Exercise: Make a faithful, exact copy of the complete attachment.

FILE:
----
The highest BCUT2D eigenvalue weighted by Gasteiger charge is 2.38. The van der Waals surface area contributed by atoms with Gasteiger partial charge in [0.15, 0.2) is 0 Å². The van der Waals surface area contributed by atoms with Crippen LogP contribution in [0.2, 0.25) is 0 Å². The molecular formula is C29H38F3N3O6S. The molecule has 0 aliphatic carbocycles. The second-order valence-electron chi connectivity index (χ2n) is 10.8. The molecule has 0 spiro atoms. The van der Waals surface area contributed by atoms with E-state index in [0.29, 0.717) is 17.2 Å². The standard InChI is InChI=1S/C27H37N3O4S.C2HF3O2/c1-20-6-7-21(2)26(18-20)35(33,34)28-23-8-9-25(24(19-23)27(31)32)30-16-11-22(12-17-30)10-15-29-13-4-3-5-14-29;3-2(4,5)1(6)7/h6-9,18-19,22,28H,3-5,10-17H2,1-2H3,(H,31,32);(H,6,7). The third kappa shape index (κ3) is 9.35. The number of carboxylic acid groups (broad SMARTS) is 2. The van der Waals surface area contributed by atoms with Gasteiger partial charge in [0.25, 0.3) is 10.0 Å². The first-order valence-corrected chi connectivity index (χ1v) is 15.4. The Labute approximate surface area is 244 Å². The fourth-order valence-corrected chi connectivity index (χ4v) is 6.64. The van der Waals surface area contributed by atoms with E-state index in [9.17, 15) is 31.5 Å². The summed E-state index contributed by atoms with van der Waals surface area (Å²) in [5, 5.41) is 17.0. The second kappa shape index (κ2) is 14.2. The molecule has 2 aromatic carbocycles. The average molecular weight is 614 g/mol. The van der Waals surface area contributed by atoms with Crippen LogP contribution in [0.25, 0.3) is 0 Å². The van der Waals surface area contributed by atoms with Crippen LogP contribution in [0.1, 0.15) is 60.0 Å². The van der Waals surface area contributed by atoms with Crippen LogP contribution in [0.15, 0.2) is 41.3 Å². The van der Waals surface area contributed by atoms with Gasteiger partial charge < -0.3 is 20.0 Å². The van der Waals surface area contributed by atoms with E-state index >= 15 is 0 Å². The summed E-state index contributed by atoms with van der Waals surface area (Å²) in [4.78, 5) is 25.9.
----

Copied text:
The highest BCUT2D eigenvalue weighted by Gasteiger charge is 2.38. The van der Waals surface area contributed by atoms with Gasteiger partial charge in [0.15, 0.2) is 0 Å². The van der Waals surface area contributed by atoms with Crippen LogP contribution in [0.2, 0.25) is 0 Å². The molecular formula is C29H38F3N3O6S. The molecule has 0 aliphatic carbocycles. The second-order valence-electron chi connectivity index (χ2n) is 10.8. The molecule has 0 spiro atoms. The van der Waals surface area contributed by atoms with E-state index in [0.29, 0.717) is 17.2 Å². The standard InChI is InChI=1S/C27H37N3O4S.C2HF3O2/c1-20-6-7-21(2)26(18-20)35(33,34)28-23-8-9-25(24(19-23)27(31)32)30-16-11-22(12-17-30)10-15-29-13-4-3-5-14-29;3-2(4,5)1(6)7/h6-9,18-19,22,28H,3-5,10-17H2,1-2H3,(H,31,32);(H,6,7). The third kappa shape index (κ3) is 9.35. The number of carboxylic acid groups (broad SMARTS) is 2. The van der Waals surface area contributed by atoms with Gasteiger partial charge in [0.25, 0.3) is 10.0 Å². The first-order valence-corrected chi connectivity index (χ1v) is 15.4. The Labute approximate surface area is 244 Å². The fourth-order valence-corrected chi connectivity index (χ4v) is 6.64. The van der Waals surface area contributed by atoms with E-state index in [9.17, 15) is 31.5 Å². The summed E-state index contributed by atoms with van der Waals surface area (Å²) in [5, 5.41) is 17.0. The second kappa shape index (κ2) is 14.2. The molecule has 2 aromatic carbocycles. The average molecular weight is 614 g/mol. The van der Waals surface area contributed by atoms with Crippen LogP contribution in [0.25, 0.3) is 0 Å². The van der Waals surface area contributed by atoms with Crippen LogP contribution in [0.1, 0.15) is 60.0 Å². The van der Waals surface area contributed by atoms with Crippen LogP contribution in [0.15, 0.2) is 41.3 Å². The van der Waals surface area contributed by atoms with Gasteiger partial charge < -0.3 is 20.0 Å². The van der Waals surface area contributed by atoms with E-state index >= 15 is 0 Å². The summed E-state index contributed by atoms with van der Waals surface area (Å²) in [4.78, 5) is 25.9.